A comparative study applying GARP and their parallel versions for ecological niche modelling
Fabiana Soares Santana, Tereza Cristina Giannini, Antonio Mauro Saraiva, Isabel Alves dos Santos
Last modified: 2008-09-13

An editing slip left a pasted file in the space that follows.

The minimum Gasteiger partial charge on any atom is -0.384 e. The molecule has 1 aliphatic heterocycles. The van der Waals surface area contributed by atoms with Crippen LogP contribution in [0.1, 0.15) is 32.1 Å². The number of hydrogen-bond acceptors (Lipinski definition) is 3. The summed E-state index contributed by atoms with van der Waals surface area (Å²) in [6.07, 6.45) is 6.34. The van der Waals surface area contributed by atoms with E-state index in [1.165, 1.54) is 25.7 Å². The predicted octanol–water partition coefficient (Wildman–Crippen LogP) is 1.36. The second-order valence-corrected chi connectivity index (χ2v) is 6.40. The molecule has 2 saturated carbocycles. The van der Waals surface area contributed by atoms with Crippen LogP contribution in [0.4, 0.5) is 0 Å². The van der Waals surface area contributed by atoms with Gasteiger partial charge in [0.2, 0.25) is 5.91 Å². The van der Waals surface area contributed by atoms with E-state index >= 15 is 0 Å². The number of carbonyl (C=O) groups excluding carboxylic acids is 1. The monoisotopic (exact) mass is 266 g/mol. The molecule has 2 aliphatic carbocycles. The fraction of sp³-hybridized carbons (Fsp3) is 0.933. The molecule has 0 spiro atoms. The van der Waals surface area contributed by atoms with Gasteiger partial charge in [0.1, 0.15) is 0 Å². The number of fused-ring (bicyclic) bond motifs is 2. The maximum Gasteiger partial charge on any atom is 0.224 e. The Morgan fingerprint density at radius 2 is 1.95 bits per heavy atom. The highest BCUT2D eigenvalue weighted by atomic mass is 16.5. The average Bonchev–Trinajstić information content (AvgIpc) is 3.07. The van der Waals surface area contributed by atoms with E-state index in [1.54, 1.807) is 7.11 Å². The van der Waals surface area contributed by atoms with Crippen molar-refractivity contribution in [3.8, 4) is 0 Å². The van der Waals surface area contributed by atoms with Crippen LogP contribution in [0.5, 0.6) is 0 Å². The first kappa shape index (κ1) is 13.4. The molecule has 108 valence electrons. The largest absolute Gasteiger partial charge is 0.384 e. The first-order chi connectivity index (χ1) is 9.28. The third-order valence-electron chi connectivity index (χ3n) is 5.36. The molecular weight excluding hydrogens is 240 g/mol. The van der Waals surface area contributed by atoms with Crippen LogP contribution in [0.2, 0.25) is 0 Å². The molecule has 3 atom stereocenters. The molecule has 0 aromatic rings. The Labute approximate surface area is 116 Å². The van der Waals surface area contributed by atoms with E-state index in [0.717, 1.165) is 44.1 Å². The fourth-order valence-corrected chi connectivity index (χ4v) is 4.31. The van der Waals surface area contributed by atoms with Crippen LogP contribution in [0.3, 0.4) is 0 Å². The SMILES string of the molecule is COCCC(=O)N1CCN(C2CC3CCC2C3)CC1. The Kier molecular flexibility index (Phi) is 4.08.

In order to address the preservation of natural resources, an approach is to study the geographic distribution of species from spatial, ecological and evolutionary perspectives. Ecological niche modelling combines species ocurrence data with environmental layers to generate models that represent the probabilistic distribution of species using specific algorithms. These models have been used, for example, to propose scenarios for sustainable use of the environment and to evaluate climatic changes impacts on biodiversity. Models can be generated by applying several algorithms, but GARP (or GARP with Best Subsets implementation, named GARP BestSubsets) is probably the most applied algorithm for ecological niche modelling worldwide. GARP has an inherent sequential characteristic. However, parallel solutions for GARP were proposed for cluster implementations based on MPI, named P-GARP, P-BestSubsets and HighP-BestSubsets, as part of the openModeller project. P-GARP is a parallel version of GARP, breaking the sequential characteristic but maintaining the genetic algorithm approach. P-BestSubsets is a parallel version of GARP BestSubsets. HighP-BestSubsets is a parallel version of GARP BestSubsets using P-GARP. This paper compares the results obtained with parallel and original GARP and GARP BestSubsets, from a correctness and performance standpoint. Species taxonomy, ecosystem, #points, #layers and granularity are furnished to improve the quality of the study. Species of Peponapis bees and Cucurbita (squashes and pumpkins) were considered in the study. They are highly associated to each other due to the pollination dependency of Cucurbita flowers on the visit of these bees. Performance results indicate a speedup of about three for P-GARP related to GARP, which means that P-GARP is three times faster, for a defined range of processors. Other parallel algorithms speedups are even better. P-BestSubsets is as accurated as GARP BestSubsets, since parallel version implies in minimum differences from original implementation. The correctness of P-GARP and HighP-BestSubsets is relatively dependent on the number of iterations: as this number increases, the algorithms correctness also increases and differences tend to be irrelevant. The same results are observed when convergence is possible. Therefore, for a number of iterations high enough or for converging models, experiments allowed us to conclude that P-GARP and HighP-BestSubsets algorithms are also as correct as the original ones, for the studied species. This paper illustrates that parallel versions of GARP may be, in fact, faster than and as correct as original algorithms. Besides, positive results may represent a relevant step in order to encourage parallel algorithms design for ecological niche modelling.